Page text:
Deb Haaland Doesn't Know What To Expect On Capitol Hill — But She Knows What You Want From Her
The newest congresswoman-elect for New Mexico's 1st Congressional District may be going to Congress "humbly," as she put it, but that won't stop her from fighting for universal health care and real climate change solutions as a freshman representative. As one of the first Native American women elected to Congress, Deb Haaland wants the nation to know she's heading to Washington to stand up for everyday people.
"I feel like one of the reasons why my campaign resonated so much with the people of District 1 here in New Mexico is because I have lived the struggle, like many, many New Mexicans have," Haaland, 57, tells Bustle the day after her historic win. "I know what it’s like for single moms across the state and across this district. I go to Congress humbly, knowing what it’s like to struggle, and being a voice."
The former chair of the New Mexico Democratic Party didn't face a particularly tough general race after defeating five other congressional hopefuls in her Democratic primary in June, as Democrats have held the district since 2009. But that first win put her on the same national stage as many of the other women of color who ran and won in the 2018 midterms.
Together, Haaland and Sharice Davids, who unseated Republican Rep. Kevin Yoder in Kansas' 3rd District on Tuesday, will make up the first class of Native American congresswomen — a historic moment that only took 229 years. Haaland chooses to look on the bright side, however, pointing out that she and Davids were among an onslaught of diverse candidates who won this year.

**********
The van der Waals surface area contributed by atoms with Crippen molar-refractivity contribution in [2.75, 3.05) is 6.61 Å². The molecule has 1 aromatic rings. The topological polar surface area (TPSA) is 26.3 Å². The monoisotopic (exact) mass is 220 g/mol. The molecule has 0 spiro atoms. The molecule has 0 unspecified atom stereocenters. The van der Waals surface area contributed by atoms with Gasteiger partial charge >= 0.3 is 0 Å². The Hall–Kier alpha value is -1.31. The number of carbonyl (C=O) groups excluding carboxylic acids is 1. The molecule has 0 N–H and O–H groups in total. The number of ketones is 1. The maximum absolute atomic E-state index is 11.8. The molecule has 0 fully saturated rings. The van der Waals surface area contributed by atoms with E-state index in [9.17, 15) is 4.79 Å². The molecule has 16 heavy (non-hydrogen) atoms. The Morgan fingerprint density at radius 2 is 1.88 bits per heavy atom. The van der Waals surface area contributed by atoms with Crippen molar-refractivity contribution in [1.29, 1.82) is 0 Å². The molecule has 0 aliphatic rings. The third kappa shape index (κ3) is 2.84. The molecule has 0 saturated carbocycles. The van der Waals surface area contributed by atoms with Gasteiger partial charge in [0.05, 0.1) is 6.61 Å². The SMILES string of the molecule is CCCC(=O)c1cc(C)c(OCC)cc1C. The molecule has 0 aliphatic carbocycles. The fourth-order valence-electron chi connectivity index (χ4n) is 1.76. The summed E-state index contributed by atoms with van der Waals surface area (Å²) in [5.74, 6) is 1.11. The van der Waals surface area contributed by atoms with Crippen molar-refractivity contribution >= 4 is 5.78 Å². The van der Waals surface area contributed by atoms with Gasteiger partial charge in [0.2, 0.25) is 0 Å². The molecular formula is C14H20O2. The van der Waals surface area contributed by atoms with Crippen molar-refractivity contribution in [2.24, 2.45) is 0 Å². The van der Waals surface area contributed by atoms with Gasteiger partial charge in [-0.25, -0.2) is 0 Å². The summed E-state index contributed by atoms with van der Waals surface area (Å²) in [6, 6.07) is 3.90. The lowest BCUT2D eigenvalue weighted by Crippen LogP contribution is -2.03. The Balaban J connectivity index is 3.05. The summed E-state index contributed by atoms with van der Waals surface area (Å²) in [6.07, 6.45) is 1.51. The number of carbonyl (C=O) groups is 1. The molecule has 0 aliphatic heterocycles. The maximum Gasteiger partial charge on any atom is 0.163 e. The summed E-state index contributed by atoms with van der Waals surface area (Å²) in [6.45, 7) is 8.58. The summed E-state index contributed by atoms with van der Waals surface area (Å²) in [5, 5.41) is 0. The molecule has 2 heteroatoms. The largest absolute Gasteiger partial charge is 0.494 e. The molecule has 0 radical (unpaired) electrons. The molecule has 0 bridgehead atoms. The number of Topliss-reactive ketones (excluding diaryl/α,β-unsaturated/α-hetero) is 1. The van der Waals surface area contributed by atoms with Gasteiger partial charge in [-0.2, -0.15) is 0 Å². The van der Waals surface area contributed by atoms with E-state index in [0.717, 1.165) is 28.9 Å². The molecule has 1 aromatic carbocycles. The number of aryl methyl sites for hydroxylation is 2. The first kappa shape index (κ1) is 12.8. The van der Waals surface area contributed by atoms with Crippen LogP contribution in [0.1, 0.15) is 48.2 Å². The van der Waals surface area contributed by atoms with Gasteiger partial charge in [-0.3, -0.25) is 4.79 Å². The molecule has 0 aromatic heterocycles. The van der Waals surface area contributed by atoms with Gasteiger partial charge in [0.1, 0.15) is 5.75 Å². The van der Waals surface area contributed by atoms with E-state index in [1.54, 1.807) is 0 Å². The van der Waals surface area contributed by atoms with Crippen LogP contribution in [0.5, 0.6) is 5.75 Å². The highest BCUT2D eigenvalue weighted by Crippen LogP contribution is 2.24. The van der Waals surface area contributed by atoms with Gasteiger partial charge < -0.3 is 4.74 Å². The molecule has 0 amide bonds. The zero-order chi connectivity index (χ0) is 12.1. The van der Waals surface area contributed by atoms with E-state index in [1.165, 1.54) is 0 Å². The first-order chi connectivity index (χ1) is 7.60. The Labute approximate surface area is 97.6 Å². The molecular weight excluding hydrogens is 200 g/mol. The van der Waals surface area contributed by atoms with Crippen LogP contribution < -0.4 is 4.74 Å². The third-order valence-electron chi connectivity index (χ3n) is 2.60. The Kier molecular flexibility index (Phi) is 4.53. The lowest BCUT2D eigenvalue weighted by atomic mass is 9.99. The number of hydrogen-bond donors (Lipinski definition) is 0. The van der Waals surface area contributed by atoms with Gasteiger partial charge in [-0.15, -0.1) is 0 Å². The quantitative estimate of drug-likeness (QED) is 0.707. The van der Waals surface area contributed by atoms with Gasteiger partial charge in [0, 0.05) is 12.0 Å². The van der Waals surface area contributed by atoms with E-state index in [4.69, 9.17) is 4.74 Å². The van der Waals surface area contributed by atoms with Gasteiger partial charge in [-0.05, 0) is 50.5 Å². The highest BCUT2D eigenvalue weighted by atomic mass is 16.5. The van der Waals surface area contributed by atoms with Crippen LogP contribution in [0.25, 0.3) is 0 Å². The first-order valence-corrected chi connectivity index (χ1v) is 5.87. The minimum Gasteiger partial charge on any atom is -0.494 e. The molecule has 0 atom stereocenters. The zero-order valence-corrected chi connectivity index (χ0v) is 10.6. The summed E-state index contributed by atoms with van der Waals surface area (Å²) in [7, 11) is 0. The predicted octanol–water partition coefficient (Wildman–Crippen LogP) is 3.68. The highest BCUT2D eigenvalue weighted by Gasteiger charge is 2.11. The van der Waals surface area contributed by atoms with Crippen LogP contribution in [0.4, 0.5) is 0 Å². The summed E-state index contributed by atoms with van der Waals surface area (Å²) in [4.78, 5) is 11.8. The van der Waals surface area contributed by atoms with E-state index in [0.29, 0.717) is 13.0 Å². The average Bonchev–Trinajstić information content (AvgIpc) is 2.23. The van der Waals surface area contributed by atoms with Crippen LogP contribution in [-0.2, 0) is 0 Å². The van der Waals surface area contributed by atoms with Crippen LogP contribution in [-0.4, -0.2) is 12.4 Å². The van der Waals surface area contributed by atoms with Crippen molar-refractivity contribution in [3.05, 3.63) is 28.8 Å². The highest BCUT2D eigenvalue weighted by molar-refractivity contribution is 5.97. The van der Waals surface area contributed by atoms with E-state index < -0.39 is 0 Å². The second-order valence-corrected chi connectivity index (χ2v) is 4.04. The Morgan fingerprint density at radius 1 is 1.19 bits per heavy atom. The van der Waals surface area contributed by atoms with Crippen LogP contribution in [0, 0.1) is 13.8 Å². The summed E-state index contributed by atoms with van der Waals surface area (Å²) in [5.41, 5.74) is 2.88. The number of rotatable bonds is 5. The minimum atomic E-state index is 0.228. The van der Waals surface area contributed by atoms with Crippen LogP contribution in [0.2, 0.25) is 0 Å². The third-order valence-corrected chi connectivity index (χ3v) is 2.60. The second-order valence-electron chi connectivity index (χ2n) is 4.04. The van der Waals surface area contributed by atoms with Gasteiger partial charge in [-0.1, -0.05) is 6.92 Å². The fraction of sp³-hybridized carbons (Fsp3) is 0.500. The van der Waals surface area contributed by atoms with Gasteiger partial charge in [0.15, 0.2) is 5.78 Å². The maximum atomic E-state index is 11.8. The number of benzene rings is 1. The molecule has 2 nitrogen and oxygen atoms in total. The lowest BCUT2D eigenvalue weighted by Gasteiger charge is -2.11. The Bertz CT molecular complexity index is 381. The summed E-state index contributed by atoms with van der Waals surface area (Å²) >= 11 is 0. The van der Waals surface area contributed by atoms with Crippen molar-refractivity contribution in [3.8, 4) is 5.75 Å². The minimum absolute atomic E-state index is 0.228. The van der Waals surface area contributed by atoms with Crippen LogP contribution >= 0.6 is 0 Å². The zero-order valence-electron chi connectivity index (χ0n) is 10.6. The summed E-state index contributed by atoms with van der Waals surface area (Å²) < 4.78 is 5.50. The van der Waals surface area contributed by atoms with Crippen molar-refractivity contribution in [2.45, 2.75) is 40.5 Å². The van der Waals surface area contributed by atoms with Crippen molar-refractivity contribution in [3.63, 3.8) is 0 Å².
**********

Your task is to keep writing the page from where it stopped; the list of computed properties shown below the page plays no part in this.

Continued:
"I just feel like overwhelming, Americans want a change," Haaland says. "Americans elected more women of color this time around. We made a decision to step out, work hard, and elect some folks because representation matters and diversity matters."
For Haaland, representing her district will mean fighting for the thousands of indigenous women and girls who go missing each year, as well as working to prevent sexual assault on reservations. But when it comes to what she hopes to accomplish her first year in office, Haaland admits that she'll have to wait and see how Washington greets her.
"I’ve never been a congresswoman before, but I’m going stick to what I promised New Mexico District 1 voters I would do, and that’s fight climate change, move as much as I can toward a renewable energy economy, [and] make sure that people have health care," she says.
Haaland has a few short months before heading across the country to Washington D.C., and she hopes her win sent the message this week that Native American women can run for office and win. Whether you live in a red state, a blue state, or purple state, she encourages young Native American women to get more involved in local politics, run for class president, and continue to prove that women of all backgrounds deserve a seat at the table.
As she put it, "Don’t be afraid to be a leader."